Introducing the Gospel According to Mark

Mark was one of the early followers of Jesus. He may or may not have known Jesus himself, but he was probably a traveling companion of the apostle Simon Peter. Simon Peter never wrote a history of Jesus himself, but John Mark collected and wrote down Simon Peter’s story. I’m sure that as you read you’ll see that Peter’s perspective comes out strongly, and that it’s a really valuable perspective to have. Mark’s gospel was the first one written, about 30 years after Jesus’ death and resurrection.  It seems that both Matthew and Luke based their gospels on Mark’s. They took the basic plot from Mark, and added inserted additional teaching and stories. Mark’s story itself is very terse and quick-moving. Jesus is seen here as a man of action.

There’s a Daily Bible Guide for Mark on the 40 Days of Faith page of our website.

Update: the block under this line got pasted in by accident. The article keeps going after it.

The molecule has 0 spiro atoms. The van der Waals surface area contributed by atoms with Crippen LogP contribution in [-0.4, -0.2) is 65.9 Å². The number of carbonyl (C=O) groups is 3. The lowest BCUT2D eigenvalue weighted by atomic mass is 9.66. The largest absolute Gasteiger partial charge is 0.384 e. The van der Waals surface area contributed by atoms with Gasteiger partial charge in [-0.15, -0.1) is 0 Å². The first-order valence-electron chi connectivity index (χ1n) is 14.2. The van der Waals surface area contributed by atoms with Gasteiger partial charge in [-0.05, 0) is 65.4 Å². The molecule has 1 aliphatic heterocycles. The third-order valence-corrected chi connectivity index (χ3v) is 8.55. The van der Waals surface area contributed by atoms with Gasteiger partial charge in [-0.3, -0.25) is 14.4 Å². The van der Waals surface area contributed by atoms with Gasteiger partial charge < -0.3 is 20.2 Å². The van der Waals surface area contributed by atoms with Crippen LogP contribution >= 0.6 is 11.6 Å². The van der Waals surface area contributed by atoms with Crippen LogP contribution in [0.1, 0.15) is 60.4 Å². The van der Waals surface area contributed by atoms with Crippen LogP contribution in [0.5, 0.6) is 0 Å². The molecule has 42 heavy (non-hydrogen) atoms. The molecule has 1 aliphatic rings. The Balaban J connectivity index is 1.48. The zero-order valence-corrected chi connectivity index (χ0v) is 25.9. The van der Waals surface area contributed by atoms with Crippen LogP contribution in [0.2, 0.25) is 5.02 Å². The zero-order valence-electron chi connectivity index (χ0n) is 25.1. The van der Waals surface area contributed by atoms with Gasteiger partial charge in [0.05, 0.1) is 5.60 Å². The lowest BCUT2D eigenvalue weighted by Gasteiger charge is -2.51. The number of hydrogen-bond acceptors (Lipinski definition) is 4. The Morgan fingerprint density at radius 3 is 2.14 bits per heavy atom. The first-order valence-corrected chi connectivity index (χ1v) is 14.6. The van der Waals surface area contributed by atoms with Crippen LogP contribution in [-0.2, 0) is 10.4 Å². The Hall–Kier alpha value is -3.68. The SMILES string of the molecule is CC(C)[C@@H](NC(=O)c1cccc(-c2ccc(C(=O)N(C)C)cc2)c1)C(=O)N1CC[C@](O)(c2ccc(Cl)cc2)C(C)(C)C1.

Introducing Luke

As we mentioned in the introduction to Acts, the book of Luke is part of a two-volume set with the book of Acts. The book of Luke tells the story of Jesus’ life and teachings; Acts tells us what happens to his followers later. The author never gives his own name, but from very early in church history the books of Luke and Acts have been ascribed to Luke, a traveling companion of Paul, a famous early follower of Jesus who was largely responsible for spreading the good news of Jesus to Europe. Luke was part of a small company who worked with Paul, sharing the good news and starting churches throughout the Mediterranean world.